The Washington Post reported that interruptions consume an average of 238 minutes per day. That’s not including the other 84 minutes it takes to refocus, or the 50 minutes lost to fatigue and stress. That’s 6 hours a day and 31 hours a week.

If you’re a manager or director of a contact center, you’ve seen the productivity loss and high turnover rate as your agents get slammed with increased call demand and become overwhelmed.

If you’re a VP of IT, you’re well acquainted with the fact that only 31 percent of the IT budget is allocated for new projects — and that only 14 percent of that 31 percent (so about 4 percent) goes to sell-side investments that can generate new business. 69 percent of the budget goes to MOOSE — Maintaining and Operating the Organization, Systems and Equipment.

2. Financial

Property damage caused by flooding or fire can be covered by insurance. Your loss can be made whole. Not so with the financial losses caused by damage to your brand, poor customer experience, and lost sales.

Customer experience is crucial in maintaining your market share and growing your business.

Bad customer experiences are directly tied to revenue losses. A multichannel bank, for example, leaves $124 million on the table for every 1-point decline in its CX Index score.

Repeatedly spending money on vendors to patch your outdated infrastructure also results in considerable financial drain, and the increasingly complex work-arounds don’t solve the underlying issues.

3. Operational

The operational costs of contact center outages quickly multiply if the disaster recovery solution is not cloud based.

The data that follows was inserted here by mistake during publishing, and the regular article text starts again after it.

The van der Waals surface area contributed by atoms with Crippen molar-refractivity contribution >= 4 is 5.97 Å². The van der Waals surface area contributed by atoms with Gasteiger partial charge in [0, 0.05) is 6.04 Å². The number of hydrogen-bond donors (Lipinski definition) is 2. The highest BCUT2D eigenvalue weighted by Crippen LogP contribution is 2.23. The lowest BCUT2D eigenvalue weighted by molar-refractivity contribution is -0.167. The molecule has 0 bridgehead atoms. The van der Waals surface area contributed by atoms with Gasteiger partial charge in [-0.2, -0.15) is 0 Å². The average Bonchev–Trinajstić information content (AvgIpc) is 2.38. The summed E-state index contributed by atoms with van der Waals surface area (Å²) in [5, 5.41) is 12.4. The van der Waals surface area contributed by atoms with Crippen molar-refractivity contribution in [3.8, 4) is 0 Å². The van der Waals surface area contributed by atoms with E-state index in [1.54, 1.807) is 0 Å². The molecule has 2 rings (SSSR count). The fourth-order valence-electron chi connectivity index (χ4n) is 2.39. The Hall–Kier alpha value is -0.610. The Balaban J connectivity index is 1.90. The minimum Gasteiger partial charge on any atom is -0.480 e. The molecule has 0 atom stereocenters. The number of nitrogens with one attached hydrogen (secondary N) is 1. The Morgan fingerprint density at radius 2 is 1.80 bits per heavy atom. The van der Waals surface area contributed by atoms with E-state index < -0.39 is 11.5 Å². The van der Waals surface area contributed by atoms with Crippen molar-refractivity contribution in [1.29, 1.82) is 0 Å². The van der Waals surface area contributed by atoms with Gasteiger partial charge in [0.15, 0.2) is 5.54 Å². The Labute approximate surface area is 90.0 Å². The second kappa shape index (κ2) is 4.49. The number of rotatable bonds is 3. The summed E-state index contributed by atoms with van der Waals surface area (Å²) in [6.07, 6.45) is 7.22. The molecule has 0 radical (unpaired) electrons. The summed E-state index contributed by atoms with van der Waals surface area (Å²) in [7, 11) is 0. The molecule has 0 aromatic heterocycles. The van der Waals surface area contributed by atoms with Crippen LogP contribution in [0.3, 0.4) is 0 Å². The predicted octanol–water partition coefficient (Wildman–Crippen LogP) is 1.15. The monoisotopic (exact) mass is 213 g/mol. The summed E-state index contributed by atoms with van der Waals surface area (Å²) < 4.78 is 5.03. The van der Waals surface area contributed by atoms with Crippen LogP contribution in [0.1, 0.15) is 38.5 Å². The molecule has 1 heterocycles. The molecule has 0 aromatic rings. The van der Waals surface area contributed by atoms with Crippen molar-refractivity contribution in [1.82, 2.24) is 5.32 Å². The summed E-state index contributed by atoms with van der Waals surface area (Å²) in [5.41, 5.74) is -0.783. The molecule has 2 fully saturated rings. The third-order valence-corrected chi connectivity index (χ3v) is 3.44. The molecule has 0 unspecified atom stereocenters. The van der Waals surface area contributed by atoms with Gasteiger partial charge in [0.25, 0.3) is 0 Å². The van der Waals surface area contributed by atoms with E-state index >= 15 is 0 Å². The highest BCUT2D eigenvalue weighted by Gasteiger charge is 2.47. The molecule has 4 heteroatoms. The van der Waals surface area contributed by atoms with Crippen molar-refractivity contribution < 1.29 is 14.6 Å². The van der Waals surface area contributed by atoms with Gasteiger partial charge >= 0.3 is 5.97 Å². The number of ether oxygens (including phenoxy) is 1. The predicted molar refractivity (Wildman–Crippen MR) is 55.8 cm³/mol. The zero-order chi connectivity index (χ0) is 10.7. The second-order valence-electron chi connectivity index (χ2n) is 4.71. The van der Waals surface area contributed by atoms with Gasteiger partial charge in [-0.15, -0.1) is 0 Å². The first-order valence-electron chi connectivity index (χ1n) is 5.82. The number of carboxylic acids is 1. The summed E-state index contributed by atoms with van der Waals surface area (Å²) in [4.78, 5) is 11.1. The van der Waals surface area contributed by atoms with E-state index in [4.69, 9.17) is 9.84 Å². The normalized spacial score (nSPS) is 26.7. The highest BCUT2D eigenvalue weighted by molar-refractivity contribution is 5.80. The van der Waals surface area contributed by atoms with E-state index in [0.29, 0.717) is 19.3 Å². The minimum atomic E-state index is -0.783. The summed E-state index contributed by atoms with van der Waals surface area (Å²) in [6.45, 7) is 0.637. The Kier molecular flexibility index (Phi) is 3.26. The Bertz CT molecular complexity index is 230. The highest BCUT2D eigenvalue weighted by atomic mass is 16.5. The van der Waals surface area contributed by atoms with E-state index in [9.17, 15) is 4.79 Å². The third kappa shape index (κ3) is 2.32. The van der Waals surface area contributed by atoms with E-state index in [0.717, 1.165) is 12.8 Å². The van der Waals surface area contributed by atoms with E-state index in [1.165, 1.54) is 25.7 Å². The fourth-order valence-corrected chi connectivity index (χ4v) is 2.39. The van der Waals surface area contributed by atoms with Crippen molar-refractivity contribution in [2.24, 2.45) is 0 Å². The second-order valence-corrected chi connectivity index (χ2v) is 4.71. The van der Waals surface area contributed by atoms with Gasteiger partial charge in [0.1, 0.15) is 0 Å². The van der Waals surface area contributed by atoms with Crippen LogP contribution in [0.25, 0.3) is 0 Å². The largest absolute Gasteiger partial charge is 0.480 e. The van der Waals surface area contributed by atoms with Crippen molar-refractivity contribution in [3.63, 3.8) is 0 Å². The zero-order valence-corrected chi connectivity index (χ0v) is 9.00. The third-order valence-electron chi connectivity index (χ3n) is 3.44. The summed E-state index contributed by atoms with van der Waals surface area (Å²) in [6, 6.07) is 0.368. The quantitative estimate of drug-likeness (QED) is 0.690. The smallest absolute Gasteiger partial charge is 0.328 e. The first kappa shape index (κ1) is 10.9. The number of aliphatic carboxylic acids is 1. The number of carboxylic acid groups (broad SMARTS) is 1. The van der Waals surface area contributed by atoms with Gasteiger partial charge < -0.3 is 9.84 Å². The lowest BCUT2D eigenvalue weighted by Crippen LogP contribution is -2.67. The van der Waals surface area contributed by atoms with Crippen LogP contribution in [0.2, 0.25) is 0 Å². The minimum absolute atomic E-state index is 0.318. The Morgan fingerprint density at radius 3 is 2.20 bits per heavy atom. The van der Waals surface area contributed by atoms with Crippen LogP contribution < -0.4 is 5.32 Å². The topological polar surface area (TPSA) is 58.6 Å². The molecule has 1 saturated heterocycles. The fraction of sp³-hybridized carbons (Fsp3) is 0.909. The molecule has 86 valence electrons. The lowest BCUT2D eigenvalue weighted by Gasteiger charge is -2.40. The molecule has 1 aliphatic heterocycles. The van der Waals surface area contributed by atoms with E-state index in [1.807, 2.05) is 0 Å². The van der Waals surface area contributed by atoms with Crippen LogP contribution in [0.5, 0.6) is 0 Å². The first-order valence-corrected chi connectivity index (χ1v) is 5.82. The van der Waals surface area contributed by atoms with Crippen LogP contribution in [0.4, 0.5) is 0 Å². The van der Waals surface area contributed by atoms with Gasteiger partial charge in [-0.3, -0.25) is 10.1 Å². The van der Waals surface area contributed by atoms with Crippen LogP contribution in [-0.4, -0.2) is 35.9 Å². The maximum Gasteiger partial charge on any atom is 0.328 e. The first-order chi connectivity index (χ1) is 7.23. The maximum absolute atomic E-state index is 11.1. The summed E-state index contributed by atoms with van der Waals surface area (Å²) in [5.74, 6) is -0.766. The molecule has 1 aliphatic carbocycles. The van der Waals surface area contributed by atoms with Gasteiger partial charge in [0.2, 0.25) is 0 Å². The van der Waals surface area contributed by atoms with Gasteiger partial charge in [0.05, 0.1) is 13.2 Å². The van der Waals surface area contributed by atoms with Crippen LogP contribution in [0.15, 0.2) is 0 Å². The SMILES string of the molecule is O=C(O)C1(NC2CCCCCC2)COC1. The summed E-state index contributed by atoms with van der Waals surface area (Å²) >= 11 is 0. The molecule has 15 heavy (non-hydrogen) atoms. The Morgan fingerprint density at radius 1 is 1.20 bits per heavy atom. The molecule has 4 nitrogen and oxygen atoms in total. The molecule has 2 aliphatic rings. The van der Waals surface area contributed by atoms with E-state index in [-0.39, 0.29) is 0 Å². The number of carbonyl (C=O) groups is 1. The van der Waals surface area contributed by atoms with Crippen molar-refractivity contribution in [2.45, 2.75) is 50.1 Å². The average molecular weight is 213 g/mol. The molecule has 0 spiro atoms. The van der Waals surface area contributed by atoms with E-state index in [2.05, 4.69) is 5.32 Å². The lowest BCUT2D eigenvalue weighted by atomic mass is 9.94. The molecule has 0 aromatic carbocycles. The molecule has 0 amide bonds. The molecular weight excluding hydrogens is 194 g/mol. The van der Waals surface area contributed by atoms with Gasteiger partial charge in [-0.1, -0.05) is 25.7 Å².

FEMA estimates that basic services should be restored to an area affected by a serious disaster within 3 days. If your hardware isn’t redundant, downtime could be even longer as you try and install new software and servers.

If the disaster renders your premise-based contact center unusable for weeks or months, you’ll have to try and move your agents, along with your hardware, to a new site. Even once such a move is made, call volume is likely to increase past a capacity you’re able to handle, making a bad situation worse as customer experience — the key brand differentiator — suffers.

What’s worse, if the disaster has taken out your contact center, other areas of your operations are likely affected as well, removing supports to other parts of the business and making it harder to mount an effective response.

Are You Vulnerable to Widespread Contact Center Outages?

Your company is likely at risk of a contact center outage if:

● Your contact center is premise-based and manned by a fixed number of agents

● Your disaster recovery program runs on a legacy system that’s incapable of scaling quickly to add additional agents when call volume surges and/or agents cannot login

● You have failover in place, but it’s less than optimal, and activation would result in sub-optimal customer experience at best, and at worst a complete system failure.

Contact Aria Solutions today to learn more about our new cloud disaster recovery solution.


Cloud + Automation: The Future of the Contact Center Infrastructure